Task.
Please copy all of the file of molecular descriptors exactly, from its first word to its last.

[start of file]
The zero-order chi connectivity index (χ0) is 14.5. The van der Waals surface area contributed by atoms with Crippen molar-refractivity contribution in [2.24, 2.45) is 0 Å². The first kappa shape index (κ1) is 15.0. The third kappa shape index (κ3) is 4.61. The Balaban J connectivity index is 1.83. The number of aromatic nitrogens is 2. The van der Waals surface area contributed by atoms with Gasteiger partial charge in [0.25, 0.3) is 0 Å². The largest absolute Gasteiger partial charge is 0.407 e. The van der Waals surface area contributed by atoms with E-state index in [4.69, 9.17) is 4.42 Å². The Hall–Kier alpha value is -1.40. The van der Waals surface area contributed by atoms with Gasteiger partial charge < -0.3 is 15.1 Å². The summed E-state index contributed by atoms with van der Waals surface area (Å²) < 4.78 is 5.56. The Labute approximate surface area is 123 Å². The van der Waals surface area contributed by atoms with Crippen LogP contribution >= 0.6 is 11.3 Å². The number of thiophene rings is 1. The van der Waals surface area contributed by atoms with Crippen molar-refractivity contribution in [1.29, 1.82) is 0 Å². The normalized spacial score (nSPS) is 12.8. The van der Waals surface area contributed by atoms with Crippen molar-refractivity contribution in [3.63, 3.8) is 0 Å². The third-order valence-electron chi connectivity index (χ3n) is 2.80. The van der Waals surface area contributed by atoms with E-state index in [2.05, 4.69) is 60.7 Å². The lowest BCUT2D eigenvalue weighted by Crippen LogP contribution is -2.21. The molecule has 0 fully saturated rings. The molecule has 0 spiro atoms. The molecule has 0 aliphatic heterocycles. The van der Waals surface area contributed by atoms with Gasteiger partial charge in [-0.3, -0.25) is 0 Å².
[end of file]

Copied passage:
The zero-order chi connectivity index (χ0) is 14.5. The van der Waals surface area contributed by atoms with Crippen molar-refractivity contribution in [2.24, 2.45) is 0 Å². The first kappa shape index (κ1) is 15.0. The third kappa shape index (κ3) is 4.61. The Balaban J connectivity index is 1.83. The number of aromatic nitrogens is 2. The van der Waals surface area contributed by atoms with Gasteiger partial charge in [0.25, 0.3) is 0 Å². The largest absolute Gasteiger partial charge is 0.407 e. The van der Waals surface area contributed by atoms with E-state index in [4.69, 9.17) is 4.42 Å². The Hall–Kier alpha value is -1.40. The van der Waals surface area contributed by atoms with Gasteiger partial charge < -0.3 is 15.1 Å². The summed E-state index contributed by atoms with van der Waals surface area (Å²) < 4.78 is 5.56. The Labute approximate surface area is 123 Å². The van der Waals surface area contributed by atoms with Crippen LogP contribution >= 0.6 is 11.3 Å². The number of thiophene rings is 1. The van der Waals surface area contributed by atoms with Crippen molar-refractivity contribution in [1.29, 1.82) is 0 Å². The normalized spacial score (nSPS) is 12.8. The van der Waals surface area contributed by atoms with Crippen molar-refractivity contribution in [3.63, 3.8) is 0 Å². The third-order valence-electron chi connectivity index (χ3n) is 2.80. The van der Waals surface area contributed by atoms with E-state index in [2.05, 4.69) is 60.7 Å². The lowest BCUT2D eigenvalue weighted by Crippen LogP contribution is -2.21. The molecule has 0 fully saturated rings. The molecule has 0 spiro atoms. The molecule has 0 aliphatic heterocycles. The van der Waals surface area contributed by atoms with Gasteiger partial charge in [-0.3, -0.25) is 0 Å².